Canadian Potash Corporation of Saskatchewan’s planned takeover of Israel Chemicals, a large producer of Potash has run into massive opposition.
Israel’s finance minister Lapid and trade unions oppose the deal vigorously as they fear loss of jobs royalties and a strategic asset.
Potash Corp itself was target of protectionist sentiment in 2010 when a bid by Australian BHP Billiton and a possible counter bid by Chinese Sinochem led to vigorous opposition in Canada that derailed the deal.
In a world of high food prices fertilizers are increasingly perceived as strategic assets as I argue in the last chapter of Oil for Food. Asia in particular has a potash shortage.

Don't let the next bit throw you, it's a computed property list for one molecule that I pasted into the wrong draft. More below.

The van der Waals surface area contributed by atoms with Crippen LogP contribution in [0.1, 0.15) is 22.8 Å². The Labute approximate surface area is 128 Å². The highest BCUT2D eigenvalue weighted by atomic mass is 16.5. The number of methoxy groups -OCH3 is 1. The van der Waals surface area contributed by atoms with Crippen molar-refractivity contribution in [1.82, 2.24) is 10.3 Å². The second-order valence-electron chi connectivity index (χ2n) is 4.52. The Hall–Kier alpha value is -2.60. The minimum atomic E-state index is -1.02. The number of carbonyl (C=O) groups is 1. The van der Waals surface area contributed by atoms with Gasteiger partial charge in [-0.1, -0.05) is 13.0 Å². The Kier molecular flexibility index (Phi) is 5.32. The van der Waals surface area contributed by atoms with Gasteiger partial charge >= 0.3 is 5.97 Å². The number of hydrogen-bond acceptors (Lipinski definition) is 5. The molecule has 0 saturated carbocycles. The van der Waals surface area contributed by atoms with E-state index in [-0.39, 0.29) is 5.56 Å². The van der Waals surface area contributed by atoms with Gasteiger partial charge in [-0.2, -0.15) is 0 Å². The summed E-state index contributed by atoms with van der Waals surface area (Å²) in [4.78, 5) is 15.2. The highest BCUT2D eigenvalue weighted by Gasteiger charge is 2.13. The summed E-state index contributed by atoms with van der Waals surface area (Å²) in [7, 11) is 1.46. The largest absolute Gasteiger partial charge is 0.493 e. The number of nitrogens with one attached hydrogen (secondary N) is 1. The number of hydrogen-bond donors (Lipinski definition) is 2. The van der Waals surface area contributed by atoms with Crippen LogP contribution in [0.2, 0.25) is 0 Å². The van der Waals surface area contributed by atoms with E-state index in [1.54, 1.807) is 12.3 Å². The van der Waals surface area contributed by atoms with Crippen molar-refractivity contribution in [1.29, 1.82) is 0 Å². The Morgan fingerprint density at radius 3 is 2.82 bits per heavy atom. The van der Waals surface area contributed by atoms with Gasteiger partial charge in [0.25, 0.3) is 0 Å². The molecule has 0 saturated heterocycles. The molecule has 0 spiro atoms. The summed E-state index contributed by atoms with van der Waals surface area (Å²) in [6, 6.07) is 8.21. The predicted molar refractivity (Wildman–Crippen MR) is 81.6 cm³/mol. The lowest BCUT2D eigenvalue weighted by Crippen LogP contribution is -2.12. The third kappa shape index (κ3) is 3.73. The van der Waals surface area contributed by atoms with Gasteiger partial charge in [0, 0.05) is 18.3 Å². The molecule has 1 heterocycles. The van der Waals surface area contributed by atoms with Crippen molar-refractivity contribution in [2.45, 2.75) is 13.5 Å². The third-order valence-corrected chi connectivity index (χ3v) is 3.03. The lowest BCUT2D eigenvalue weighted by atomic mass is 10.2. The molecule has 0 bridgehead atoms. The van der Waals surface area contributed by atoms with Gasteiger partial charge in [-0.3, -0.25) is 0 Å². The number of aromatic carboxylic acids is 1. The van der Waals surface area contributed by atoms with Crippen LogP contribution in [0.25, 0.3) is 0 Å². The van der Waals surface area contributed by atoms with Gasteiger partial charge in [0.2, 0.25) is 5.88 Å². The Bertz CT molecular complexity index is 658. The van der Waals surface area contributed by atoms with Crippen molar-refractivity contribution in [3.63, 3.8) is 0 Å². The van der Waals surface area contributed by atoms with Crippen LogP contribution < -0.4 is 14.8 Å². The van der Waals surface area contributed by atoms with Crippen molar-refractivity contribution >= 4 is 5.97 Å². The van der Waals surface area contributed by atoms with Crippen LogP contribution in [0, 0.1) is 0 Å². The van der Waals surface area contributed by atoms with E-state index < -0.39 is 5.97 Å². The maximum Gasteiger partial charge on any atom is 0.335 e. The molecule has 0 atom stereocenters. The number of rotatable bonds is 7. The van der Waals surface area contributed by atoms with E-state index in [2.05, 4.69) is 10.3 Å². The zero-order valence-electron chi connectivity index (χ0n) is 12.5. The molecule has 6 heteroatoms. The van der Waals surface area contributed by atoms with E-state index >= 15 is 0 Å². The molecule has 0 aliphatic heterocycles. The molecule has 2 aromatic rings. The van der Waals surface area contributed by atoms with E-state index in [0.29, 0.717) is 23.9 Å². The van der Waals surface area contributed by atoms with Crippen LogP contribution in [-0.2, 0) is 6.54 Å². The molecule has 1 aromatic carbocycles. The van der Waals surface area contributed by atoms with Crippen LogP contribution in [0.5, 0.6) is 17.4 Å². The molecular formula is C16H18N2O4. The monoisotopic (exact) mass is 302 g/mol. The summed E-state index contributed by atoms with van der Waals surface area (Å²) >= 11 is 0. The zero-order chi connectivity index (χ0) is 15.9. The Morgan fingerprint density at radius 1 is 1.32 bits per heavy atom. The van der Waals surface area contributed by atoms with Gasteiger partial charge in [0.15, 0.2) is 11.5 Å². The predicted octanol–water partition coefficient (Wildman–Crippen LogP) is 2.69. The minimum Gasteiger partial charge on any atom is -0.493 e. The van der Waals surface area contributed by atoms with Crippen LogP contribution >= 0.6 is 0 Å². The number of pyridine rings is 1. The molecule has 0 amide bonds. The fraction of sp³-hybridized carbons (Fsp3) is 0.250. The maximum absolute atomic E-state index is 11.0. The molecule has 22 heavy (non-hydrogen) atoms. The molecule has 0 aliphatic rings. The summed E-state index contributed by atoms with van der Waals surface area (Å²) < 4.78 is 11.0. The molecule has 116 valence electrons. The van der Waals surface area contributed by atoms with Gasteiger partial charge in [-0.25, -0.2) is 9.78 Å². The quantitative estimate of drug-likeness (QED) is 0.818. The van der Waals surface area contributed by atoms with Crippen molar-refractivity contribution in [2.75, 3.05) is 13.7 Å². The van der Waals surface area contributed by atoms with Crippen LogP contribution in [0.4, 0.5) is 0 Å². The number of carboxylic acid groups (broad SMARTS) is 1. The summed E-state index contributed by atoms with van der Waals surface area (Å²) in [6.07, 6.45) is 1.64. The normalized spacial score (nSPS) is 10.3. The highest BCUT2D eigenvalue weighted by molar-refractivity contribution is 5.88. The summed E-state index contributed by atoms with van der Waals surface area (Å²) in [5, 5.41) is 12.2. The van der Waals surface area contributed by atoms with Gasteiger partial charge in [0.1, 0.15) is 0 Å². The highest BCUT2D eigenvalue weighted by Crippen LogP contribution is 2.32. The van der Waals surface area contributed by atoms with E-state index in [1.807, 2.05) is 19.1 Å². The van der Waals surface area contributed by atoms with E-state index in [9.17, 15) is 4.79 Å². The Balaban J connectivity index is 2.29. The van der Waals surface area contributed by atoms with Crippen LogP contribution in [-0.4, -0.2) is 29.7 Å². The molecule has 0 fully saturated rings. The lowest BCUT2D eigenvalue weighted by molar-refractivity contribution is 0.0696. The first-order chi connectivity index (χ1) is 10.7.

The Middle East’s position in global phosphate reserves is more dominant than in the case of oil where it holds 60 percent of conventional reserves. Morocco alone holds over three quarters of global reserves after the recent revisions by the International Fertilizer Development Center and the US Geological Survey.
Iraq has another 9 percent, albeit its reserves are undeveloped. Syria, Jordan, Tunisia are also substantial producers as will be Saudi Arabia once its Al-Jalamid project is fully operational.
As reserves in the two largest producers worldwide, China and the US deplete, the importance of the Middle East in global phosphate markets will grow and therefore their importance for global food security.